From the look of the bottle, I'd say yours is from the 1940s or 50s (it's the same shape as the bottles of Microfilm Black I have. I have one partially full bottle of what I thought might be Quink Red from the swabs (there wasn't a box and the bottle didn't have a label) but which turned out to seem to be brown (although there's a lot of sediment in the bottle, there's nothing AFAIK as cool as what you've got there.

Ruth Morrisson aka inkstainedruth

 

Wow, thanks so much for weighing in, Ruth -- I was hoping you would!

 

Yeah, the bottle was pretty cheap on the 'bay, and I figured I wanted red ink for my 10000 Word Christmas project -- what better than red Quink? When I opened the bottle, it seemed about half full, and I noticed a lump in the bottom -- my first instinct was add water and shake, but then the chemist part of my brain got the tweezers and went fishing.

 

The lower-light-for-atmosphere photos of my 10000 word project don't show the red of the ink on paper so well, but you can see it's really quite vibrant in one of my dilution trays. It just blows my mind that the compounds, packaging, etc. were so stable to allow me to enjoy it some 60-70 years later.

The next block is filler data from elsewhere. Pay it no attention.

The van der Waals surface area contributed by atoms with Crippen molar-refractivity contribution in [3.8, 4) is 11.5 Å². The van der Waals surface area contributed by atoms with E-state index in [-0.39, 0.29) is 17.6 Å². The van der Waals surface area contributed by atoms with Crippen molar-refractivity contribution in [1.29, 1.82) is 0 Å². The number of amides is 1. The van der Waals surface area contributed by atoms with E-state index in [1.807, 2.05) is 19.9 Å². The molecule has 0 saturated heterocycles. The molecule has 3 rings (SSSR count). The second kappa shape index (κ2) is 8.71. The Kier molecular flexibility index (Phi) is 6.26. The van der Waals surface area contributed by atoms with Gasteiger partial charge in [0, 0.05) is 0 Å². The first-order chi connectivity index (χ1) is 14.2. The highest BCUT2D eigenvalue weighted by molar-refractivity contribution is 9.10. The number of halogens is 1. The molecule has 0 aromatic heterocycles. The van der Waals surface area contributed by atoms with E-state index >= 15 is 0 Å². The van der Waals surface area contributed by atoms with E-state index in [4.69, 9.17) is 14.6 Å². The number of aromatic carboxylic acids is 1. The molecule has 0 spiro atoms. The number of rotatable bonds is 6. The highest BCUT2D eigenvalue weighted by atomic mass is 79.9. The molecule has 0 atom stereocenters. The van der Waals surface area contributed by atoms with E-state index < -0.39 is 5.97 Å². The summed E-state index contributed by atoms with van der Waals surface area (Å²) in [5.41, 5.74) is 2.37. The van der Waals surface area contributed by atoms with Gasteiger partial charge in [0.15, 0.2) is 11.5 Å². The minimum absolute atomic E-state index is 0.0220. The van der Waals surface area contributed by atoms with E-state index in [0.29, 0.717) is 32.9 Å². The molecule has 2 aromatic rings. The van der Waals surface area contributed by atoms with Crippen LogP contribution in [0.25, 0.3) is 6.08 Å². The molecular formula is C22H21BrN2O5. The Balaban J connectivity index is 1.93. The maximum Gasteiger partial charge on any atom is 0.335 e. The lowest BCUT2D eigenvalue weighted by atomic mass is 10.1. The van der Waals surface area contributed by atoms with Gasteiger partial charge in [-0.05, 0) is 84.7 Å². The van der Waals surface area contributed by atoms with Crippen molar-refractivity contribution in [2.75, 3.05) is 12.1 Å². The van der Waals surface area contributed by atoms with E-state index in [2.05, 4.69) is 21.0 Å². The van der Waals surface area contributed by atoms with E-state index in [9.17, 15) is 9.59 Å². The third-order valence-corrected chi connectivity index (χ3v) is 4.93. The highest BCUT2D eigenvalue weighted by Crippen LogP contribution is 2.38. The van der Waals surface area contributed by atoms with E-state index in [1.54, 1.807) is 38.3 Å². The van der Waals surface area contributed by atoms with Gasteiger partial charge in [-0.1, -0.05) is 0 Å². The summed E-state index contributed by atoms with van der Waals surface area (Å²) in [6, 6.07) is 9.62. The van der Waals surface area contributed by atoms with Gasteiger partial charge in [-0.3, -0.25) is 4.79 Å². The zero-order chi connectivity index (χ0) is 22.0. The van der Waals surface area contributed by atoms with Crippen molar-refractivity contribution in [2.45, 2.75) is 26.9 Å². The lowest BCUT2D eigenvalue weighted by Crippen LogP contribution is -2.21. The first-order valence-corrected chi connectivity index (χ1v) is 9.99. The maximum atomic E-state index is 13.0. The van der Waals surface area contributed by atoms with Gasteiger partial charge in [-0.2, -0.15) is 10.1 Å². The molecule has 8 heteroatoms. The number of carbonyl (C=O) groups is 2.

I'm late with the Christmas cards this year... maybe I've got a nice Christmas ink after all for the Sheaffer's Holly Pen or some such!

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Interesting. Your crystal appears to be triclinic, and displays polysynthetic twinning. This could easily pass for a feldspar :lol:

 

I have a bottle of permanent red older than yours (I think) that came with a lot of old Quink. I just pulled it out to see if I have any nice crystals in mine. Alas, no. It appears to never have been opened, so too well sealed to evaporate enough to allow one to form. It does, however, have a mild amount of fine sediment as well as a nice mucillagenous biocolony the size and shape of a wasabi pea. Apparently they didn't use a perfect biocide :D

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Interesting. Your crystal appears to be triclinic, and displays polysynthetic twinning. This could easily pass for a feldspar :lol:

 

I have a bottle of permanent red older than yours (I think) that came with a lot of old Quink. I just pulled it out to see if I have any nice crystals in mine. Alas, no. It appears to never have been opened, so too well sealed to evaporate enough to allow one to form. It does, however, have a mild amount of fine sediment as well as a nice mucillagenous biocolony the size and shape of a wasabi pea. Apparently they didn't use a perfect biocide :D